Thanks for sharing this information. I’m new to RE investing and am also in the computer field 22+ years. I started looking for another career to go into years ago and bumped into RE investing as a great fit for me. No sugar coating in what you said is expected as an RE investor. I heard that ‘success’ only comes before ‘work’ in the dictionary. In real life, its the opposite. You have to put in the work. You just cannot be an arm-chair investor, you’ve got to put in some work.

  15. Candis Robinson

    “When you do not even have one property, and not enough money to buy the first one, you have to get capital somewhere.”

    Can we talk about the above a little bit? For a person who may not be able (or rather it is less desirable) to house hack (has children/size of family), is working class (meaning little disposable income) what strategies work to get the capital? How does one get out of that cycle?And how much capital does one need to truly get started? Is 50k not enough to get started? I think when people say “hey, I have 50k let me know if you have any deals” what they really mean is ” I’ve finally saved some coin! Praise God!!! Can you counsel me on how to go from a renting consumer to an investing creator? I’ve read & researched, but now that I have the money I can’t figure out how to cash flow with what I’m encountering”. At least that is what I’d be saying.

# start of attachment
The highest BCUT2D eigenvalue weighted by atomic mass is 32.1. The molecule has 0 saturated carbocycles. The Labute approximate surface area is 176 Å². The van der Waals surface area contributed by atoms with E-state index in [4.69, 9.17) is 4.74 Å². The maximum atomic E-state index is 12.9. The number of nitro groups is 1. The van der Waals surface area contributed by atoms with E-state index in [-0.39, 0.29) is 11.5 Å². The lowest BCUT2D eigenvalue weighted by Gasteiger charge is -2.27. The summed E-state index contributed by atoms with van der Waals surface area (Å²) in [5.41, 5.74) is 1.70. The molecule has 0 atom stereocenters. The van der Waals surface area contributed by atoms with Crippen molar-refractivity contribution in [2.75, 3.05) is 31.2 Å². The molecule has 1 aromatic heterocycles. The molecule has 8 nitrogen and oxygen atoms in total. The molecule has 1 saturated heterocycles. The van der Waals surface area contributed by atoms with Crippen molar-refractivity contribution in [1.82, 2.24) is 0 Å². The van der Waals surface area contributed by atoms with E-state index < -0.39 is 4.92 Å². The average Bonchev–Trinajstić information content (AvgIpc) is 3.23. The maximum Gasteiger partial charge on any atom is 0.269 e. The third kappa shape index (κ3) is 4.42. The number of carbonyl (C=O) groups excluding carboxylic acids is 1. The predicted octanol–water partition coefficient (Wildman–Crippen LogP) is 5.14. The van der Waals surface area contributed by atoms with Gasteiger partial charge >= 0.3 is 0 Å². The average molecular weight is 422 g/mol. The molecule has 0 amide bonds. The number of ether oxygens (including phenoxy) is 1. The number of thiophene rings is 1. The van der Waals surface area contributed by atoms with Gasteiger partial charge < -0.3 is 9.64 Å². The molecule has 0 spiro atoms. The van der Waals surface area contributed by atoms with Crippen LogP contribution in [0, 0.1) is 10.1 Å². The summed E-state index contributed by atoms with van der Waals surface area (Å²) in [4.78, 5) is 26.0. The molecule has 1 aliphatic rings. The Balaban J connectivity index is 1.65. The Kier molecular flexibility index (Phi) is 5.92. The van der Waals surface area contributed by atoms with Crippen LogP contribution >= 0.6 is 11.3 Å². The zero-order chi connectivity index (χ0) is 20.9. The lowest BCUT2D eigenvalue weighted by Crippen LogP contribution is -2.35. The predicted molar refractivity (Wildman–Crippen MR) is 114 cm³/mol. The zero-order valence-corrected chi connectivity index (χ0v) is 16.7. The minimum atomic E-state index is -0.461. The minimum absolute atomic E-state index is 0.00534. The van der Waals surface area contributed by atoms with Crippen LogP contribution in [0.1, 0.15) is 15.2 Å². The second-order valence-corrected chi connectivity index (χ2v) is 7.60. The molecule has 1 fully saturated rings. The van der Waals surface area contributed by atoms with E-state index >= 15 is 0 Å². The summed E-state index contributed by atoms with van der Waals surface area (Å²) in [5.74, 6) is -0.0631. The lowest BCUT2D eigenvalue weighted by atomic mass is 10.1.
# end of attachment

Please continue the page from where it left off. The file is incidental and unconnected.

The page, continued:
There was an interesting article I read about buying an investment property before buying your own home for living purposes. It brought forth some interesting points- since many 1st time investors may be renters and buying a home to live in obviously doesn’t cash flow for them (unless house hacking), so they feel stuck/don’t know where to go next. Especially those who are “late in the game” or have young & growing families.

    Myself, I’ve come up with a solution for my family, however it is atypical so I have no idea if it would work. I’m currently creating basically a business plan for my idea. Been trying to gain access to great minds and prospective team members to make it happen and make sure my plan is realistic & profitable. But yeah, it’s no cake walk. Especially, networking with zero investment experience. It’s discouraging to read the even once you have capital, it doesn’t make the barrier to entry any lower.